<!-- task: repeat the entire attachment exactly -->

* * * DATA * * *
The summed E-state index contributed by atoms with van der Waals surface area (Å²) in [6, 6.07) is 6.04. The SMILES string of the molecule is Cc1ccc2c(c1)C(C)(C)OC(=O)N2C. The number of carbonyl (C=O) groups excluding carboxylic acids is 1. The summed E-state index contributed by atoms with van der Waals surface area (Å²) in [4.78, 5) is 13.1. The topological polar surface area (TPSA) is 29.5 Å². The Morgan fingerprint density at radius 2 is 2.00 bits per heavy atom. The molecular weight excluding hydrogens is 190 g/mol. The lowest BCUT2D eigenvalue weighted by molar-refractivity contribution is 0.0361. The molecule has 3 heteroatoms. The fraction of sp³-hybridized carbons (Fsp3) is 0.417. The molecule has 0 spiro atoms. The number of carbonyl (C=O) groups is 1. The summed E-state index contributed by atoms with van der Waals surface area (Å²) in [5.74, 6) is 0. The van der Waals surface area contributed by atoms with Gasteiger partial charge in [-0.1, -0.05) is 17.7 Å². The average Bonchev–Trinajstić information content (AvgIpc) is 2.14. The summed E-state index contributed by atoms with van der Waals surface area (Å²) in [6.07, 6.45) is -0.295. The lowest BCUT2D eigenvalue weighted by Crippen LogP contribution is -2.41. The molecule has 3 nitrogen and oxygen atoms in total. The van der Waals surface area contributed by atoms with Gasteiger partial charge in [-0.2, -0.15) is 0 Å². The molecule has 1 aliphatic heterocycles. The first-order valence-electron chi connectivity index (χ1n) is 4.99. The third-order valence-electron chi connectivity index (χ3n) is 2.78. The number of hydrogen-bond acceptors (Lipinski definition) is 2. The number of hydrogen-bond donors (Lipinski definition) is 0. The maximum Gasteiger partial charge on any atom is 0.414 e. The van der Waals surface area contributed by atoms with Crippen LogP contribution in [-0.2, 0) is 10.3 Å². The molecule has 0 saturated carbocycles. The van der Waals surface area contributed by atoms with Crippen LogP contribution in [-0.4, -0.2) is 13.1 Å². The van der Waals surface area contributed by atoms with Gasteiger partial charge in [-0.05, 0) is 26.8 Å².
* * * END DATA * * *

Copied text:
The summed E-state index contributed by atoms with van der Waals surface area (Å²) in [6, 6.07) is 6.04. The SMILES string of the molecule is Cc1ccc2c(c1)C(C)(C)OC(=O)N2C. The number of carbonyl (C=O) groups excluding carboxylic acids is 1. The summed E-state index contributed by atoms with van der Waals surface area (Å²) in [4.78, 5) is 13.1. The topological polar surface area (TPSA) is 29.5 Å². The Morgan fingerprint density at radius 2 is 2.00 bits per heavy atom. The molecular weight excluding hydrogens is 190 g/mol. The lowest BCUT2D eigenvalue weighted by molar-refractivity contribution is 0.0361. The molecule has 3 heteroatoms. The fraction of sp³-hybridized carbons (Fsp3) is 0.417. The molecule has 0 spiro atoms. The number of carbonyl (C=O) groups is 1. The summed E-state index contributed by atoms with van der Waals surface area (Å²) in [5.74, 6) is 0. The van der Waals surface area contributed by atoms with Gasteiger partial charge in [-0.1, -0.05) is 17.7 Å². The average Bonchev–Trinajstić information content (AvgIpc) is 2.14. The summed E-state index contributed by atoms with van der Waals surface area (Å²) in [6.07, 6.45) is -0.295. The lowest BCUT2D eigenvalue weighted by Crippen LogP contribution is -2.41. The molecule has 3 nitrogen and oxygen atoms in total. The van der Waals surface area contributed by atoms with Gasteiger partial charge in [-0.2, -0.15) is 0 Å². The molecule has 1 aliphatic heterocycles. The first-order valence-electron chi connectivity index (χ1n) is 4.99. The third-order valence-electron chi connectivity index (χ3n) is 2.78. The number of hydrogen-bond acceptors (Lipinski definition) is 2. The number of hydrogen-bond donors (Lipinski definition) is 0. The maximum Gasteiger partial charge on any atom is 0.414 e. The van der Waals surface area contributed by atoms with Crippen LogP contribution in [-0.2, 0) is 10.3 Å². The molecule has 0 saturated carbocycles. The van der Waals surface area contributed by atoms with Crippen LogP contribution in [-0.4, -0.2) is 13.1 Å². The van der Waals surface area contributed by atoms with Gasteiger partial charge in [-0.05, 0) is 26.8 Å².